Yin Yoga for Upper Back Pain Relief | 60 mins | Yoga with Dr. Melissa West 420

by Melissa West on January 31, 2018

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Upper Back Pain Relief


Upper Back Pain is probably more accurately represented as upper and middle back pain and can occur anywhere form the base of your neck to the bottom of your rib cage. This part of your back includes your rib cage which attaches to the 12 vertebrae of your spine. It makes up the longest part of your back. The discs that separate each vertebra absorb shock as you move. The muscles and ligaments hold the spine together.

The bones in your upper back are less mobile than your lower back. For good reason too. They keep your upper back stable to protect your heart and lungs. However this does not mean that you do not experience pain in your upper back. Pain can be caused by overuse and strain to the muscles and ligaments that support your upper back. Poor posture from our long hours on screens. Osteoarthritis causes the breakdown of cartilage that cushions the small facet joints of the spine.

While most forms of yoga focus on the superficial muscles, yin yoga focuses on the deeper layers of connective tissues, ligaments, joints and bones. Yin yoga is particularly effective for upper back pain because myofascial pain that affects the connective tissue of the upper back is quite common. Chronic myofascial pain is ongoing or longer lasting pain that can affect the connective tissue or fascia of a muscle or group of muscles.

When you experience chronic myofascial pain in your upper back, neck, shoulders and chest it might feel like a knot in the muscle or a tight band. You may feel sensitivity to the touch. With myofascial pain there are often sensitive trigger points that are tender when touched. That is there is pain when you put pressure on a trigger point. You can experience aching, burning, stinging or stabbing and a reduced range of motion to the affected area.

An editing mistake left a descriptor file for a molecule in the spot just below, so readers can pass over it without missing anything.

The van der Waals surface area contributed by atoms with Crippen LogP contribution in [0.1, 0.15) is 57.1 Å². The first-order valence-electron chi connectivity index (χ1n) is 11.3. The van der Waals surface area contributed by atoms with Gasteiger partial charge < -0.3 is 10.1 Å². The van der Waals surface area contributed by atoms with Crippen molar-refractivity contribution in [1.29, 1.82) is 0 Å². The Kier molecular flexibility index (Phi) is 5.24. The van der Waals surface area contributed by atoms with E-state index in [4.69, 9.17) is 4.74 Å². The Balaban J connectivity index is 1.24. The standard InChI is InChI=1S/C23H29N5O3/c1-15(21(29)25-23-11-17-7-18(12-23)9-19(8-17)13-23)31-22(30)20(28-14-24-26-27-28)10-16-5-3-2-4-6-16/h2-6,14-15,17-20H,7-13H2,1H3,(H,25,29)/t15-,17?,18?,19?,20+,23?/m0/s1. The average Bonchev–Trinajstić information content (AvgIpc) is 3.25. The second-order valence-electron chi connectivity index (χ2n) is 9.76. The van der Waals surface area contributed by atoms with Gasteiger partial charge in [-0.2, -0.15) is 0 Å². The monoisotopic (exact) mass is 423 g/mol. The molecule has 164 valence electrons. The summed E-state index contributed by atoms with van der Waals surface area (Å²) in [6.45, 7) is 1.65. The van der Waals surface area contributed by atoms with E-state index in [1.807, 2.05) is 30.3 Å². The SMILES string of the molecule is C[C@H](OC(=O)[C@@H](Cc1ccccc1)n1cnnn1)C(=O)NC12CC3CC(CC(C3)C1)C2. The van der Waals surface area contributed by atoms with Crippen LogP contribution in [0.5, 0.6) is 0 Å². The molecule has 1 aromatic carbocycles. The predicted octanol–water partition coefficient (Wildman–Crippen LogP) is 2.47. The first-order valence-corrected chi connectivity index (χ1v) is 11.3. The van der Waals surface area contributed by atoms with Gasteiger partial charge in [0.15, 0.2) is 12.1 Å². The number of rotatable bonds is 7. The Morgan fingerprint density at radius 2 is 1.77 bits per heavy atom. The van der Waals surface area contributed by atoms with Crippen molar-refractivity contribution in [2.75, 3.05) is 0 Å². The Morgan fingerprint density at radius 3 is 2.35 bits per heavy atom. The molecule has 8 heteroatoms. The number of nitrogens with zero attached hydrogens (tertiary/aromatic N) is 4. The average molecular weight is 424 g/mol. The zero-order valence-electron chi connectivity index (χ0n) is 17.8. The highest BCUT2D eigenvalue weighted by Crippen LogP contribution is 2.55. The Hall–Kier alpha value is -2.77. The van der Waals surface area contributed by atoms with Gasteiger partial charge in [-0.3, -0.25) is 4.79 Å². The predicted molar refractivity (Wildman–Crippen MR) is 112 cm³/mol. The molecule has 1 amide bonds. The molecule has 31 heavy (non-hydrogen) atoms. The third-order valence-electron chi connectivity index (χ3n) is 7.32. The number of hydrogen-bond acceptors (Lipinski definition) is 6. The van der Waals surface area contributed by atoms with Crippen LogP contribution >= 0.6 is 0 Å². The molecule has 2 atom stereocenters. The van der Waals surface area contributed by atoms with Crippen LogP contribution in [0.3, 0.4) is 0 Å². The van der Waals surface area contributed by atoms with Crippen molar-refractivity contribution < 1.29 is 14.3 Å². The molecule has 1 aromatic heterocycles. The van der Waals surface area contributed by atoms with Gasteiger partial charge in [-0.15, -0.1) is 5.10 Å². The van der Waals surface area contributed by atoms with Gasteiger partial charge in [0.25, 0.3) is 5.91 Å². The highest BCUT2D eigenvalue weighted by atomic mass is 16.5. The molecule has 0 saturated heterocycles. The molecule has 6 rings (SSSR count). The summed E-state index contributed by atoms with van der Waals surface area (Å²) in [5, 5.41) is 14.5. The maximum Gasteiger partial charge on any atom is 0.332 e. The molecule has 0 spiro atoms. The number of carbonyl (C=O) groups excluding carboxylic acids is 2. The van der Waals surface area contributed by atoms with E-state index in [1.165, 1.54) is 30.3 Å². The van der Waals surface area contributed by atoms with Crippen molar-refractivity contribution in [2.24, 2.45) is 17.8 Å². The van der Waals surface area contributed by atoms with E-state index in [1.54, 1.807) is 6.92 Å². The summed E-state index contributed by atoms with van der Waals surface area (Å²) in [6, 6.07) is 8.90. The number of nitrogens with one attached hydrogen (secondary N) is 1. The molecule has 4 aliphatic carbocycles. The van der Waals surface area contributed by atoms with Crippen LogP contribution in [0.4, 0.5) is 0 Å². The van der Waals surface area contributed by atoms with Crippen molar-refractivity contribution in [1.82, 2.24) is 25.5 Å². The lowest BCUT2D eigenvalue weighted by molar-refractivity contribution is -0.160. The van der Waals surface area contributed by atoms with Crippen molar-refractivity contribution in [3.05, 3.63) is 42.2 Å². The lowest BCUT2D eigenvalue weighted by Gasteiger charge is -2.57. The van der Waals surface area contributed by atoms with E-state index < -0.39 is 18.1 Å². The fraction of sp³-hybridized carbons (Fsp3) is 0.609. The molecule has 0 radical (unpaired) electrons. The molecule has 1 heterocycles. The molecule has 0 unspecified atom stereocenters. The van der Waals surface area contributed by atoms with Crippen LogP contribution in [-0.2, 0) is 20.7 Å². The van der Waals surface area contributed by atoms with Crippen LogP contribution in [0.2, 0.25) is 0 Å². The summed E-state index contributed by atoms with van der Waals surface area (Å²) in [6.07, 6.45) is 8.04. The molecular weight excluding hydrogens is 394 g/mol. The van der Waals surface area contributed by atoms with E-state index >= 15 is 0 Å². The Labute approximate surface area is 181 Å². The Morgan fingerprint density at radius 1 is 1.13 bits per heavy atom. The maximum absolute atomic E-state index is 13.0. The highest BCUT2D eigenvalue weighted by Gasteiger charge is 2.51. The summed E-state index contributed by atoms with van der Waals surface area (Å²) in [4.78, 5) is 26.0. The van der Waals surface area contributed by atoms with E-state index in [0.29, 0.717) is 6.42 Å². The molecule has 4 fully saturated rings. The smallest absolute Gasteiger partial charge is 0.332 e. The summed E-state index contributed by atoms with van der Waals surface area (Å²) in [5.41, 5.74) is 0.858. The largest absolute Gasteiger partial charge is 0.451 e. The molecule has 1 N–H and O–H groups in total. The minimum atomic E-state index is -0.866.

Yin yoga is designed to get deep into the myofascial layers of our body. We hold the poses for longer to affect the deeper connective tissues that wrap around the joints and the bones. These connective tissues require slow and gentle traction in a passive way over a long period of time. Connective tissue is more “plastic” in nature compared to muscle which is more elastic. This dense and less pliant connective tissue needs time and the effect gravity over time to release. Just like braces the deeper layers of our connective tissues respond to slow gentle traction.

Often what helps with upper back pain is massage. When we practice yin yoga we are doing something similar to massage in that we are pressurizing and manipulating the myofascial tissue. This slow gentle traction over time helps to prevent contracture or the loss of mobility through a joint. Ligaments often begin to shorten and can immobilize and shrink wrap around the joint. By taking the yin yoga shapes we pressurize and manipulate the myofascial tissue easing this immobilization.

Additionally, all the time we spend breathing with non-abandoning attention and compassion in our yin yoga postures allows us to reduce the stress and anxiety that may be causing the upper back pain in the first place.

Lokah Samastah Sukhino Bhavantu

If you made it all the way to the end of the class put: “I can move with ease in my upper back now” in the comments

Our next live class will be: February 23rd Let me know on the poll on my YouTube Community Tab if you want Yin Yoga for Legs or Yin Yoga for Runners

Relieving upper back pain is not something you can do in just one yoga video. I am going to share with you a good, better and best way to do that now.

Good: We release a video here every Friday at 9 am PT, when you subscribe and turn on notifications by pressing that bell, you will receive that video and it will support you in your daily practice
Better: At the beginning I told you I will tell you where you could go to get 7 days of yoga for back pain. If you go to melissawest.com/backpainyou can sign up there to receive 8 days with the best of yoga, ayurveda, self massage and pranayama (or breath practices) to help your back.
Best: The best way to deal with myofascial pain in your upper back is foam rolling in my opinion and we have lots of great resources for that in our membership community. The best option is the Upper back rehydration sequence. It is one that I use almost daily. It is 13 minutes. It works miracles on your upper back.

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